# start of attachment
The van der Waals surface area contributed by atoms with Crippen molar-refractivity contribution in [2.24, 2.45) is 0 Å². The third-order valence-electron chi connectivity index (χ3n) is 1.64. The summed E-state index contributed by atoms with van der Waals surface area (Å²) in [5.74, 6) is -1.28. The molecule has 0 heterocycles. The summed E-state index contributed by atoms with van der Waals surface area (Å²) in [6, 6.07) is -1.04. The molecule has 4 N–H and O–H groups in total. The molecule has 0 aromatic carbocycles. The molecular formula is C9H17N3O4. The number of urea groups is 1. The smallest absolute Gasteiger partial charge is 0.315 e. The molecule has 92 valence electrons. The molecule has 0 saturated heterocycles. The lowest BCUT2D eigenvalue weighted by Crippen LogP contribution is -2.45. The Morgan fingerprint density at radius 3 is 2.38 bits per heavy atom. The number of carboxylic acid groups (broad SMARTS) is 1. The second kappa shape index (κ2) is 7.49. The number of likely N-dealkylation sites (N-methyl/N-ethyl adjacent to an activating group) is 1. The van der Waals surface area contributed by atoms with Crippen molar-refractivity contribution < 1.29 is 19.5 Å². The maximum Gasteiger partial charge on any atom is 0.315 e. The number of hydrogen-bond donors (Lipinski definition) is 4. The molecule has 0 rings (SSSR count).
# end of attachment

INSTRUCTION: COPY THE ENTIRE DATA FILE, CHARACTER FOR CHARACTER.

The van der Waals surface area contributed by atoms with Crippen molar-refractivity contribution in [2.24, 2.45) is 0 Å². The third-order valence-electron chi connectivity index (χ3n) is 1.64. The summed E-state index contributed by atoms with van der Waals surface area (Å²) in [5.74, 6) is -1.28. The molecule has 0 heterocycles. The summed E-state index contributed by atoms with van der Waals surface area (Å²) in [6, 6.07) is -1.04. The molecule has 4 N–H and O–H groups in total. The molecule has 0 aromatic carbocycles. The molecular formula is C9H17N3O4. The number of urea groups is 1. The smallest absolute Gasteiger partial charge is 0.315 e. The molecule has 92 valence electrons. The molecule has 0 saturated heterocycles. The lowest BCUT2D eigenvalue weighted by Crippen LogP contribution is -2.45. The Morgan fingerprint density at radius 3 is 2.38 bits per heavy atom. The number of carboxylic acid groups (broad SMARTS) is 1. The second kappa shape index (κ2) is 7.49. The number of likely N-dealkylation sites (N-methyl/N-ethyl adjacent to an activating group) is 1. The van der Waals surface area contributed by atoms with Crippen molar-refractivity contribution < 1.29 is 19.5 Å². The maximum Gasteiger partial charge on any atom is 0.315 e. The number of hydrogen-bond donors (Lipinski definition) is 4. The molecule has 0 rings (SSSR count).